Home Back

Some account of the

and of the rise and progress of the
commercial Navy of Great Britain. 1834

SOURCE: The Saturday Magazine, No. 117. Supplement, April, 1834

On the nature and extent of the British commerce in the fourteenth century, a gleam of light is thrown by a record of the exports and imports in the twenty-eighth year of Edward the Third (1355), from which it appears, that the former consisted of wool, coarse cloths, and leather, which were valued at 294,184l. 17s. 2d. including a custom-duty of 215l. 13s. 7d. The imports comprised fine cloths, linen, mercery, wine, wax, and groceries, of the trifling value of 38,970l. 3s. 6d., including a custom-duty of 285l. Edward the Third, perceiving the real cause of the prosperity and opulence of Flanders, made various efforts during his reign, to excite a commercial spirit amongst his subjects, but in despite of his endeavours, navigation and industry continued to slumber; and it was not until the reign of Henry the Seventh, nearly a century and a half after, that the advantages arising from our extent of coast and abundance of fuel began to be brought into profitable operation in England.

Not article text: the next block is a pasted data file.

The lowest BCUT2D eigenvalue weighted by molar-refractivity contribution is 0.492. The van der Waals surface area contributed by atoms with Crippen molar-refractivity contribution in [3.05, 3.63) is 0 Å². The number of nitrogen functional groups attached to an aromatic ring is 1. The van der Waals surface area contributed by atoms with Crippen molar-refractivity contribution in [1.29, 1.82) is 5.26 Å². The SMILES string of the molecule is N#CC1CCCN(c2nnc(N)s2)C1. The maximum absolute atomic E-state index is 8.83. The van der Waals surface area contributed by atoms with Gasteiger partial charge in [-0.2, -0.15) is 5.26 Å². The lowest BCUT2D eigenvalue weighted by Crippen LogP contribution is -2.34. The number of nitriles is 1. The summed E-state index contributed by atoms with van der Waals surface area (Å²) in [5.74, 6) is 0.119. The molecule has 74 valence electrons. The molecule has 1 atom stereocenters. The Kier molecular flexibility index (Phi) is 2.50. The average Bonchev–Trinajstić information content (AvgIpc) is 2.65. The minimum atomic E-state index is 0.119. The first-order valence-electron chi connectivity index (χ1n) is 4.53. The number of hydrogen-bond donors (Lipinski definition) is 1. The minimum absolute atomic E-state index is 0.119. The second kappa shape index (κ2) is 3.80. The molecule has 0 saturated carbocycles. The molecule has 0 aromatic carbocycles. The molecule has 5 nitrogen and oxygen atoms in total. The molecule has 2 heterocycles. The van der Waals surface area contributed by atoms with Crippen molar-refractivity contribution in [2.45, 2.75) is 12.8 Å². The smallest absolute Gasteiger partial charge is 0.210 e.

Page: 01 02 03 05 06 07 08 09 10 11 12 13 14 15 16 17 18 19 20 21 22 23 24 25 26 27 28 29 30 31 32 33 34 35 36 37 Next